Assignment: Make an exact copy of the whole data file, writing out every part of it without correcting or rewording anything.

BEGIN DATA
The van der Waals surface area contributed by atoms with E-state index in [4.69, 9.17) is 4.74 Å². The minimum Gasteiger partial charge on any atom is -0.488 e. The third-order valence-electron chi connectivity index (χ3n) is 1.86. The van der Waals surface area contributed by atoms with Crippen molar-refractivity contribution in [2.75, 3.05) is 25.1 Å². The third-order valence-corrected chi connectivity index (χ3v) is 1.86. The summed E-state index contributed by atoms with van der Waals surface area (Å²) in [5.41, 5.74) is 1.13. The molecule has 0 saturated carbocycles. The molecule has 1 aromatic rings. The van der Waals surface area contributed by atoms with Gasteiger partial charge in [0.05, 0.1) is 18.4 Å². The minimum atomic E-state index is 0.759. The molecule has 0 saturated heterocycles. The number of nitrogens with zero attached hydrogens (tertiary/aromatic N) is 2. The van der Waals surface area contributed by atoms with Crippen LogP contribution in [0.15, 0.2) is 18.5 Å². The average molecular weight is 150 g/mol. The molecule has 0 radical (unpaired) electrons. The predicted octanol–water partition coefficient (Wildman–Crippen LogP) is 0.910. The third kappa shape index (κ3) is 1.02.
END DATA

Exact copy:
The van der Waals surface area contributed by atoms with E-state index in [4.69, 9.17) is 4.74 Å². The minimum Gasteiger partial charge on any atom is -0.488 e. The third-order valence-electron chi connectivity index (χ3n) is 1.86. The van der Waals surface area contributed by atoms with Crippen molar-refractivity contribution in [2.75, 3.05) is 25.1 Å². The third-order valence-corrected chi connectivity index (χ3v) is 1.86. The summed E-state index contributed by atoms with van der Waals surface area (Å²) in [5.41, 5.74) is 1.13. The molecule has 0 saturated carbocycles. The molecule has 1 aromatic rings. The van der Waals surface area contributed by atoms with Gasteiger partial charge in [0.05, 0.1) is 18.4 Å². The minimum atomic E-state index is 0.759. The molecule has 0 saturated heterocycles. The number of nitrogens with zero attached hydrogens (tertiary/aromatic N) is 2. The van der Waals surface area contributed by atoms with Crippen LogP contribution in [0.15, 0.2) is 18.5 Å². The average molecular weight is 150 g/mol. The molecule has 0 radical (unpaired) electrons. The predicted octanol–water partition coefficient (Wildman–Crippen LogP) is 0.910. The third kappa shape index (κ3) is 1.02.